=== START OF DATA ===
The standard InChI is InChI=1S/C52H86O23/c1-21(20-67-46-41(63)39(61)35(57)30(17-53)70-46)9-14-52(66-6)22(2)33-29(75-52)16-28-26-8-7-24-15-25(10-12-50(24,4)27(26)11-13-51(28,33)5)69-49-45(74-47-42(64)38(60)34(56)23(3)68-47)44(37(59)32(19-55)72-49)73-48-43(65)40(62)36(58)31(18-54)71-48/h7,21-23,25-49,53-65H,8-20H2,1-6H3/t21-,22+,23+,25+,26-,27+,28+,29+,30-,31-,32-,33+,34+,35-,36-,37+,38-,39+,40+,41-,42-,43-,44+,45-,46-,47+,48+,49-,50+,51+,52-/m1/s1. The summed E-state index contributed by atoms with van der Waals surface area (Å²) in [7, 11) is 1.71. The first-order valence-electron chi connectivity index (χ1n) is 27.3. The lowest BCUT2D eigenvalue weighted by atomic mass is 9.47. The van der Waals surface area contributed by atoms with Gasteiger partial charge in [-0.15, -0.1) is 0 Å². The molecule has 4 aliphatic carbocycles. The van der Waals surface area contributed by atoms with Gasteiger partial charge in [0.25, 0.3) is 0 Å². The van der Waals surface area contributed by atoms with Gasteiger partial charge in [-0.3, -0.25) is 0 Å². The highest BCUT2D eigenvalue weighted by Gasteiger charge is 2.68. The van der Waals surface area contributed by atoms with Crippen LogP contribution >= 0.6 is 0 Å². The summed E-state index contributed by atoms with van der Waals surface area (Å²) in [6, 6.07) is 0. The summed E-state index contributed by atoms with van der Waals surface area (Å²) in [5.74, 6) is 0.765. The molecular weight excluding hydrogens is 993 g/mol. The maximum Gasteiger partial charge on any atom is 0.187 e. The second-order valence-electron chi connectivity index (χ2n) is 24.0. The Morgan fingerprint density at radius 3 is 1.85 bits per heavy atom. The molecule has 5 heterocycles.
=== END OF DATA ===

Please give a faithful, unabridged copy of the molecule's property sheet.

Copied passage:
The standard InChI is InChI=1S/C52H86O23/c1-21(20-67-46-41(63)39(61)35(57)30(17-53)70-46)9-14-52(66-6)22(2)33-29(75-52)16-28-26-8-7-24-15-25(10-12-50(24,4)27(26)11-13-51(28,33)5)69-49-45(74-47-42(64)38(60)34(56)23(3)68-47)44(37(59)32(19-55)72-49)73-48-43(65)40(62)36(58)31(18-54)71-48/h7,21-23,25-49,53-65H,8-20H2,1-6H3/t21-,22+,23+,25+,26-,27+,28+,29+,30-,31-,32-,33+,34+,35-,36-,37+,38-,39+,40+,41-,42-,43-,44+,45-,46-,47+,48+,49-,50+,51+,52-/m1/s1. The summed E-state index contributed by atoms with van der Waals surface area (Å²) in [7, 11) is 1.71. The first-order valence-electron chi connectivity index (χ1n) is 27.3. The lowest BCUT2D eigenvalue weighted by atomic mass is 9.47. The van der Waals surface area contributed by atoms with Gasteiger partial charge in [-0.15, -0.1) is 0 Å². The molecule has 4 aliphatic carbocycles. The van der Waals surface area contributed by atoms with Gasteiger partial charge in [0.25, 0.3) is 0 Å². The van der Waals surface area contributed by atoms with Gasteiger partial charge in [-0.3, -0.25) is 0 Å². The highest BCUT2D eigenvalue weighted by Gasteiger charge is 2.68. The van der Waals surface area contributed by atoms with Crippen LogP contribution >= 0.6 is 0 Å². The summed E-state index contributed by atoms with van der Waals surface area (Å²) in [6, 6.07) is 0. The summed E-state index contributed by atoms with van der Waals surface area (Å²) in [5.74, 6) is 0.765. The molecular weight excluding hydrogens is 993 g/mol. The maximum Gasteiger partial charge on any atom is 0.187 e. The second-order valence-electron chi connectivity index (χ2n) is 24.0. The Morgan fingerprint density at radius 3 is 1.85 bits per heavy atom. The molecule has 5 heterocycles.